Fishbach, A. & Shah, J.Y. Self-control in action: implicit dispositions toward goals and away from temptations. J. Pers. Soc. Psychol. 90, 820–832 (2006).

  16. 16

    Wiers, R.W., Eberl, C., Rinck, M., Becker, E.S. & Lindenmeyer, J. Retraining automatic action tendencies changes alcoholic patients' approach bias for alcohol and improves treatment outcome. Psychol. Sci. 22, 490–497 (2011).

  17. 17

    Krajbich, I. & Rangel, A. Multialternative drift-diffusion model predicts the relationship between visual fixations and choice in value-based decisions. Proc. Natl. Acad. Sci. USA 108, 13852–13857 (2011).

  18. 18

    Shimojo, S., Simion, C., Shimojo, E. & Scheier, C. Gaze bias both reflects and influences preference. Nat. Neurosci. 6, 1317–1322 (2003).

  19. 19

    Armel, K.C., Beaumel, A. & Rangel, A. Biasing simple choices by manipulating relative visual attention. Judgm. Decis. Mak. 3, 396–403 (2008).

  20. 20

    Lin, J.Y., Pype, A.D., Murray, S.O. & Boynton, G.M. Enhanced memory for scenes presented at behaviorally relevant points in time. PLoS Biol. 8, e1000337 (2010).

  21. 21

    Swallow, K.M. & Jiang, Y.V. The attentional boost effect: transient increases in attention to one task enhance performance in a second task. Cognition 115, 118–132 (2010).

  22. 22

    Becker, G.M., Degroot, M.H. & Marschak, J. Measuring utility by a single-response sequential method. Behav. Sci. 9, 226–232 (1964).

  23. 23

    Plassmann, H., O'Doherty, J. & Rangel, A. Orbitofrontal cortex encodes willingness to pay in everyday economic transactions. J. Neurosci. 27, 9984–9988 (2007).

  24. 24

    Sharot, T., Fleming, S.M., Yu, X., Koster, R. & Dolan, R.J. Is choice-induced preference change long lasting? Psychol. Sci. 23, 1123–1129 (2012).

  25. 25

    Logan, G.D. & Cowan, W.B. On the ability to inhibit thought and action: a theory of an act of control. Psychol. Rev. 91, 295–327 (1984).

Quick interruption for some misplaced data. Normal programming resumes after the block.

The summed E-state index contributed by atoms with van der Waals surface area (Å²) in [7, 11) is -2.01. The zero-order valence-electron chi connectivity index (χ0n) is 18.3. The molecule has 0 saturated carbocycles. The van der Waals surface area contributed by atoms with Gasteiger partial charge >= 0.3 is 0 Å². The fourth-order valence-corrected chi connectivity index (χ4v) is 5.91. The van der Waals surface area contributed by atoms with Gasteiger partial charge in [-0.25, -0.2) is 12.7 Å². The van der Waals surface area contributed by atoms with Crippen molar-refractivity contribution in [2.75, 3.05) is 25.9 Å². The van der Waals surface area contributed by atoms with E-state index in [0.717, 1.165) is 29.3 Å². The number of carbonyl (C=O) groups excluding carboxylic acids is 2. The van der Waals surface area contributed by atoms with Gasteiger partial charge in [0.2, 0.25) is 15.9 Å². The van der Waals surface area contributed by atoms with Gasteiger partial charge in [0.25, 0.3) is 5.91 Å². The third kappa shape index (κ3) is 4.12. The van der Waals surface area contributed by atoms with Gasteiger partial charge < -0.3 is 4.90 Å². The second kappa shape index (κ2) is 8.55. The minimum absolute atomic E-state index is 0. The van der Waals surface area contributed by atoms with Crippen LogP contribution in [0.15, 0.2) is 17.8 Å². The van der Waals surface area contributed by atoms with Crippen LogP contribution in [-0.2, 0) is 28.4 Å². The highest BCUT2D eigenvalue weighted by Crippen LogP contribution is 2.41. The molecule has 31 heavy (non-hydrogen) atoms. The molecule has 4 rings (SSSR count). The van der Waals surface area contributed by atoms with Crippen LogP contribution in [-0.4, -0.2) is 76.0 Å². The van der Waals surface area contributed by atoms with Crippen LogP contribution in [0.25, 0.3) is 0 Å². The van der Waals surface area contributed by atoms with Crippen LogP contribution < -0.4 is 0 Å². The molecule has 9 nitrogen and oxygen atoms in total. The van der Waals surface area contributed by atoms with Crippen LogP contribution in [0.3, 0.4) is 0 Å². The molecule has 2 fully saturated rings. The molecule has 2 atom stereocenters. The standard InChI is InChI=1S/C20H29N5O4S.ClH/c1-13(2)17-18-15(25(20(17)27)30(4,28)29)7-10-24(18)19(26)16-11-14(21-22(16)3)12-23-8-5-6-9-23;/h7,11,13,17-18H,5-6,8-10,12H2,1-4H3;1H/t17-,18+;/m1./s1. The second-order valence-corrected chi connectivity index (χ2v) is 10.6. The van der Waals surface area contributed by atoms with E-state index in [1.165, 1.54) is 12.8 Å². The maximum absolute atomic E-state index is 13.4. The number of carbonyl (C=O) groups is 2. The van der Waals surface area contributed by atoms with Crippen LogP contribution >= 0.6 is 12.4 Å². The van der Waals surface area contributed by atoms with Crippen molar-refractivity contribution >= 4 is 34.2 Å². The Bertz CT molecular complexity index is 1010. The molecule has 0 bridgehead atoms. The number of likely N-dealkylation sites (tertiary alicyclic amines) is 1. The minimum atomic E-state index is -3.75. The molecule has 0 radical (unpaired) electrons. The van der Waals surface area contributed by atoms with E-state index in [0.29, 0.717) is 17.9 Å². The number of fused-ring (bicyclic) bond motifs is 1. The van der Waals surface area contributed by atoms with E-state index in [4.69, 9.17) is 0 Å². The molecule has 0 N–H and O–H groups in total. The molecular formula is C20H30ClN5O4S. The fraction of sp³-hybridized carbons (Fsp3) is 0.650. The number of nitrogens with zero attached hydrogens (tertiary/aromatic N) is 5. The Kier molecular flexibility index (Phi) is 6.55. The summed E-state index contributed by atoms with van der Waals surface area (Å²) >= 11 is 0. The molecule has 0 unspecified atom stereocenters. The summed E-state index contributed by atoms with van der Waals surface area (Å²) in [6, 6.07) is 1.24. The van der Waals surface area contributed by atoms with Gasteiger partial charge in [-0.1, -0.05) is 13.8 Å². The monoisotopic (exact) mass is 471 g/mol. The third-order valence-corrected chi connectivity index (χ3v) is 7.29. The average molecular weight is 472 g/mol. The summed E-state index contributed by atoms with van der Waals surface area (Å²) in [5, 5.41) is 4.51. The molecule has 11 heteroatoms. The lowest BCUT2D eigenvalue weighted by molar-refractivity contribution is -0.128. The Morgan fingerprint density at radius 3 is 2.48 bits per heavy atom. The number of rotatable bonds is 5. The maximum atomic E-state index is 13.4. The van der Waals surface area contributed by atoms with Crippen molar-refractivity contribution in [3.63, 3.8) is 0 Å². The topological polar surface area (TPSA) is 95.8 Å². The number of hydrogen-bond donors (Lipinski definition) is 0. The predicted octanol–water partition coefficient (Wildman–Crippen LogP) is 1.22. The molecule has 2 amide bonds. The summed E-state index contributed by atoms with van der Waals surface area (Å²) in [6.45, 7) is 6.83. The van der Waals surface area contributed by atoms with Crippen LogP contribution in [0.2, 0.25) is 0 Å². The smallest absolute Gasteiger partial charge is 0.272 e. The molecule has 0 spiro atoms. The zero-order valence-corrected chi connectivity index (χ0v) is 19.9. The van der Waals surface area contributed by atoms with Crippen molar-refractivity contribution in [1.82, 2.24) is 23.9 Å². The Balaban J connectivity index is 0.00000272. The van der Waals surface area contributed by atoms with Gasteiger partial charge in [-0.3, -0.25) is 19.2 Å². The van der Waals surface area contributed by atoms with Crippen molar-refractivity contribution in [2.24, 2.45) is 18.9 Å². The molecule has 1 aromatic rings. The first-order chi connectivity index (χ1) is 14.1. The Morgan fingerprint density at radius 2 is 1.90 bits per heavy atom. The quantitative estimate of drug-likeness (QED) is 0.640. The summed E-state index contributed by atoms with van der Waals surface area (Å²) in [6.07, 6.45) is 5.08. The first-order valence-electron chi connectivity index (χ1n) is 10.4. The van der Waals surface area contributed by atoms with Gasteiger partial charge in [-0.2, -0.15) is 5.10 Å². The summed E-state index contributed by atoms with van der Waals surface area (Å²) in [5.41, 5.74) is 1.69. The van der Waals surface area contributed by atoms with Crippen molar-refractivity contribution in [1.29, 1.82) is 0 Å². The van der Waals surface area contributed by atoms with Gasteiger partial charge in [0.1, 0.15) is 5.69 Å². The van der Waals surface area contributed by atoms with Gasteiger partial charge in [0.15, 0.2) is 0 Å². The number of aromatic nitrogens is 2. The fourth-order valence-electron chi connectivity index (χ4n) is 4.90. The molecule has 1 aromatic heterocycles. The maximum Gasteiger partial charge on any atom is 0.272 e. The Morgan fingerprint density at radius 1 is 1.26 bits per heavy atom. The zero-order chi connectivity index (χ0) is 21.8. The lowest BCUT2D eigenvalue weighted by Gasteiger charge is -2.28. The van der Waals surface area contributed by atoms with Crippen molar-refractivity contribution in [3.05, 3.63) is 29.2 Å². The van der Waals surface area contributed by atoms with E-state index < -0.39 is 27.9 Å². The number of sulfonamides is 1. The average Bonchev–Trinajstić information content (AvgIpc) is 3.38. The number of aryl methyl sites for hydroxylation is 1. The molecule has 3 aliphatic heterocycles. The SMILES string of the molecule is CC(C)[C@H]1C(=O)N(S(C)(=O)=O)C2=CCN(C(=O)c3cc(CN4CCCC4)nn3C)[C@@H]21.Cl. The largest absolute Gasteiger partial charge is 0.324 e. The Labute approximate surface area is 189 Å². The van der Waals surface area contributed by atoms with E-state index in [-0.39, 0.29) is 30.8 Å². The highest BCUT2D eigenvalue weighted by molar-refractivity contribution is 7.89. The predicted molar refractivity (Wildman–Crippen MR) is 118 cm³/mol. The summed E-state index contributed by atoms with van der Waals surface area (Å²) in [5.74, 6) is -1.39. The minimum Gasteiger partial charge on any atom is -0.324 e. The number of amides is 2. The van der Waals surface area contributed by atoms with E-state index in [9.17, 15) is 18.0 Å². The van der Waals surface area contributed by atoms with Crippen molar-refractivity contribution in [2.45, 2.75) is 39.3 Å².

26. 26

    Verbruggen, F. & Logan, G.D. Automatic and controlled response inhibition: associative learning in the go/no-go and stop-signal paradigms. J. Exp. Psychol. Gen. 137, 649–672 (2008).

  27. 27

    Lenartowicz, A., Verbruggen, F., Logan, G.D. & Poldrack, R.A. Inhibition-related activation in the right inferior frontal gyrus in the absence of inhibitory cues. J. Cogn. Neurosci. 23, 3388–3399 (2011).

  28. 28

    Yagi, Y., Ikoma, S. & Kikuchi, T. Attentional modulation of the mere exposure effect. J. Exp. Psychol. Learn. Mem. Cogn. 35, 1403–1410 (2009).

  29. 29

    Huang, Y.F. & Hsieh, P.J. The mere exposure effect is modulated by selective attention but not visual awareness. Vision Res. 91, 56–61 (2013).

  30. 30

    Anderson, B.A., Laurent, P.A. & Yantis, S. Value-driven attentional capture. Proc. Natl. Acad. Sci. USA 108, 10367–10371 (2011).

  31. 31

    Lim, S.L., O'doherty, J.P. & Rangel, A. The decision value computations in the vmpfc and striatum use a relative value code that is guided by visual attention. J. Neurosci. 31, 13214–13223 (2011).

  32. 32

    Towal, R.B., Mormann, M. & Koch, C. Simultaneous modeling of visual saliency and value computation improves predictions of economic choice. Proc. Natl. Acad. Sci. USA 110, E3858–E3867 (2013).

  33. 33